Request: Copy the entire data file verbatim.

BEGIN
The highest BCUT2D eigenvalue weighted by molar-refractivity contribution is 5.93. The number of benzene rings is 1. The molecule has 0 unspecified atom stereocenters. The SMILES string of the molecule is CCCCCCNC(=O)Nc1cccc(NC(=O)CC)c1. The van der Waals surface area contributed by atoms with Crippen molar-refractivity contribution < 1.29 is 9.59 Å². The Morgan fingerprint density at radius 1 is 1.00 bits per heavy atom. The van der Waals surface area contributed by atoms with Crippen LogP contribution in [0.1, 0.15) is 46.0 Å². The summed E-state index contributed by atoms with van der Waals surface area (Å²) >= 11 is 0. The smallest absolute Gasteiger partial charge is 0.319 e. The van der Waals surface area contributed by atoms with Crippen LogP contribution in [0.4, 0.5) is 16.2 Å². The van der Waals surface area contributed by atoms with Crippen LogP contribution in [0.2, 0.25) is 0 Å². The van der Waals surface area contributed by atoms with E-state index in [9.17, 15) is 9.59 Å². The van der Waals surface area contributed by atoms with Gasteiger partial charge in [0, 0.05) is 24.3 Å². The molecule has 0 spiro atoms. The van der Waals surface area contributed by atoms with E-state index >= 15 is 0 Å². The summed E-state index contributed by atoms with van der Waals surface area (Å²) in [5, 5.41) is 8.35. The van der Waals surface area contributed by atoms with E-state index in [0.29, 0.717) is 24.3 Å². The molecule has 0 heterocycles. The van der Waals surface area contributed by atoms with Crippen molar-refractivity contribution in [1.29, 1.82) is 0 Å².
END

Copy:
The highest BCUT2D eigenvalue weighted by molar-refractivity contribution is 5.93. The number of benzene rings is 1. The molecule has 0 unspecified atom stereocenters. The SMILES string of the molecule is CCCCCCNC(=O)Nc1cccc(NC(=O)CC)c1. The van der Waals surface area contributed by atoms with Crippen molar-refractivity contribution < 1.29 is 9.59 Å². The Morgan fingerprint density at radius 1 is 1.00 bits per heavy atom. The van der Waals surface area contributed by atoms with Crippen LogP contribution in [0.1, 0.15) is 46.0 Å². The summed E-state index contributed by atoms with van der Waals surface area (Å²) >= 11 is 0. The smallest absolute Gasteiger partial charge is 0.319 e. The van der Waals surface area contributed by atoms with Crippen LogP contribution in [0.4, 0.5) is 16.2 Å². The van der Waals surface area contributed by atoms with Crippen LogP contribution in [0.2, 0.25) is 0 Å². The van der Waals surface area contributed by atoms with E-state index in [9.17, 15) is 9.59 Å². The van der Waals surface area contributed by atoms with Gasteiger partial charge in [0, 0.05) is 24.3 Å². The molecule has 0 spiro atoms. The van der Waals surface area contributed by atoms with E-state index >= 15 is 0 Å². The summed E-state index contributed by atoms with van der Waals surface area (Å²) in [5, 5.41) is 8.35. The van der Waals surface area contributed by atoms with E-state index in [0.29, 0.717) is 24.3 Å². The molecule has 0 heterocycles. The van der Waals surface area contributed by atoms with Crippen molar-refractivity contribution in [1.29, 1.82) is 0 Å².